Final

Series: Game 3 of 3

Seattle won 2-1

Game 1: Friday, August 8
Seattle7Final
NY Yankees9
Game 2: Saturday, August 9
Seattle2Final
NY Yankees1
Game 3: Sunday, August 10
Seattle8Final
NY Yankees6

Mariners 8

(71-45, 36-22 away)

Yankees 6

(70-45, 33-24 home)

    1:05 PM ET, August 10, 2003

    Yankee Stadium, Bronx, New York 

    123456789 R H E
    SEA 100000511 8 14 0
    NYY 001300200 6 10 0

    W: R. Soriano (2-0)

    L: A. Osuna (2-4)

    S: S. Hasegawa (10)

    Nelson roughed up by his old mates

    NEW YORK (AP) -- Mike Cameron, Dan Wilson and the Seattle Mariners left Yankee Stadium with plenty of neat souvenirs -- a pinstripe jersey signed by Roger Clemens and a New York hat, plus two wins over the team with the best record in the American League.

    The duel between fortysomethings Jamie Moyer and Clemens dissolved into a battle of the bullpens, and that tilted in the Mariners' favor Sunday.

    John Olerud drew a bases-loaded walk from Antonio Osuna that broke an eighth-inning tie and the Mariners roughed up New York's struggling relievers, beating the Yankees 8-6.

    "One of the best series of the year," Cameron said. "Playing at Yankee Stadium in August, it's a different environment than coming in here in April. This is when the good teams start to play better."

    Cameron had ample reason to smile. For the first time, he said, he picked up an autographed jersey from an opposing pitcher. It was Clemens' No. 22.

    "To Mike: All the Best! Rocket," it was signed.

    Mariners pitcher Joel Pineiro got Clemens to sign a ball and Wilson collected a plain Yankees hat. The Mariners got everything they asked for, and more, on a humid afternoon.

    Bret Boone, Randy Winn and Ichiro Suzuki got the big hits after Seattle chased Clemens in a five-run seventh that made it 6-4.

    After the Yankees tied it against Arthur Rhodes in the bottom half, Olerud took four straight balls from Osuna (2-4) with two outs as a crowd of 54,828 booed.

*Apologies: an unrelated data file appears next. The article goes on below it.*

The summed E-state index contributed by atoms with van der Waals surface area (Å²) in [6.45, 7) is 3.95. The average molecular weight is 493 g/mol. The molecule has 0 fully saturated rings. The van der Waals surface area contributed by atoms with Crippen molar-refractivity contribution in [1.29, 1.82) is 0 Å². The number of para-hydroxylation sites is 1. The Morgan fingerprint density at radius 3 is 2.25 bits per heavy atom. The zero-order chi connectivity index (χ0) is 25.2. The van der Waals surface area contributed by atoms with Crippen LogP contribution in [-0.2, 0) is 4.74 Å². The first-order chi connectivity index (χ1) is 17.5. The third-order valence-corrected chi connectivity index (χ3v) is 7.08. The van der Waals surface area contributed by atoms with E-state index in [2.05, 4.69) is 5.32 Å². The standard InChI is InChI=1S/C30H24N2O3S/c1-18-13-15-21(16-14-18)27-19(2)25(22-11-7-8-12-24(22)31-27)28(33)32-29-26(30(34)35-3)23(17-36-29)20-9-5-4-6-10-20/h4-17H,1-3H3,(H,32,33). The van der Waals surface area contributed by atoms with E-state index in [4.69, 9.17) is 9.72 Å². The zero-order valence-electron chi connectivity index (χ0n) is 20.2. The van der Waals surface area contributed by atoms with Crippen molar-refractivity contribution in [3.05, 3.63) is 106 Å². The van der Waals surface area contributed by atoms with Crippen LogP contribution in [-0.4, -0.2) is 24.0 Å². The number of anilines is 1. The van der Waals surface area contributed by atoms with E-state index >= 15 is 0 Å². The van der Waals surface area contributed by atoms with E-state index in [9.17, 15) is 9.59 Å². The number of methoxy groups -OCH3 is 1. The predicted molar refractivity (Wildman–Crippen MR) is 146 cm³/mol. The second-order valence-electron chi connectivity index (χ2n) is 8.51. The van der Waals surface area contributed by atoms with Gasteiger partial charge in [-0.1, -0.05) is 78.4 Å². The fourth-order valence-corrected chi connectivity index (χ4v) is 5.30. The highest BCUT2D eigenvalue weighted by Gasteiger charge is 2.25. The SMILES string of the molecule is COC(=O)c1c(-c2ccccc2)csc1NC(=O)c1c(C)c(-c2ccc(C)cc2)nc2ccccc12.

"Those pitches sounded a lot closer than they were," Olerud said. "The fans were going, 'Where was that pitch?"

    Jesse Orosco, Jeff Nelson and Osuna blew it in the late innings. Seattle added an insurance run in the ninth off Chris Hammond, and took two of three in the series between AL division leaders.

    "We didn't do it today," Yankees manager Joe Torre said. "Our bullpen is more capable than we showed today."

    Meanwhile, the Mariners' relievers got the job done. Rafael Soriano (2-0) stopped a rally in the seventh and pitched a scoreless eighth, and Shigetoshi Hasegawa closed for his 10th save in 10 chances -- retiring Jorge Posada with two on to end it.

    Clemens and Moyer attracted all the early attention in the majors' first matchup of starting pitchers over 40 years old in more than a decade. The last time it happened was when Frank Tanana started for the New York Mets against Charlie Hough of the Florida Marlins on July 29, 1993.

    The last such matchup in the AL occurred when Tommy John started for the Yankees against Don Sutton of the California Angels on Aug. 24, 1987, according to the Elias Sports Bureau.

    "There was a lot of grunting and groaning in the bullpen today," Clemens said.

    This game presented a total juxtaposition of winning styles: the soft-tossing, left-handed Moyer vs. the hard-throwing, right-handed Clemens.

    Fittingly, after the 41-year-old Clemens fanned Cameron on a 93 mph fastball to end the top of the first, the 40-year-old Moyer struck out Alfonso Soriano on a 76 mph changeup to begin the bottom half.

    Moyer was denied his 16th victory, which would have tied for the most in the majors. Clemens fell short in a bid for his 305th win, which would have matched Eddie Plank for 18th place on the career list.

    "Age is a number. I'm 40, but most of the time I don't feel that way," Moyer said. "If I can still compete, why am I too old? Just because the calendar says I'm 40?"

    Clemens took a 4-1 lead into the seventh. What followed was an inning that lasted more than an hour and finished with the score tied at 6.

    Clemens left after giving up Wilson's second double of the game and issuing his first walk, to ninth-place hitter Willie Bloomquist. Orosco gave up an RBI double to Suzuki -- it was a high fly to the gap that left fielder Hideki Matsui did not read right away -- then Nelson allowed two-run singles to Boone and Winn that made it 6-4.

    Right fielder David Dellucci prevented further damage, running face-first into the padded wall to catch Wilson's drive to end the inning.

    Moyer left after six innings, and Posada hit a two-run double off Rhodes that made it 6-all in the seventh.

    The Mariners loaded the bases in the eighth on Suzuki's bunt single, a hit batter and a two-out walk to Edgar Martinez, bringing up Olerud.

    Dellucci hit his first home run for the Yankees and Derek Jeter also connected as New York took an early 4-1 lead.

    Suzuki stopped the Yankees from scoring more, rushing in from right field to grab Aaron Boone's blooper on one hop and zipping a throw that forced a hesitant Posada at second base.

    Jeter had three hits, including a tying home run in the third. Olerud hit an RBI single in the first.

    Game notes


    The game featured four players in their 40s. Orosco and Martinez also have passed the mark. ... The game lasted 3 hours, 50 minutes. ... Posada returned to the lineup after missing two games because of a stiff neck.

    Copyright by STATS LLC and The Associated Press

    SPONSORED HEADLINES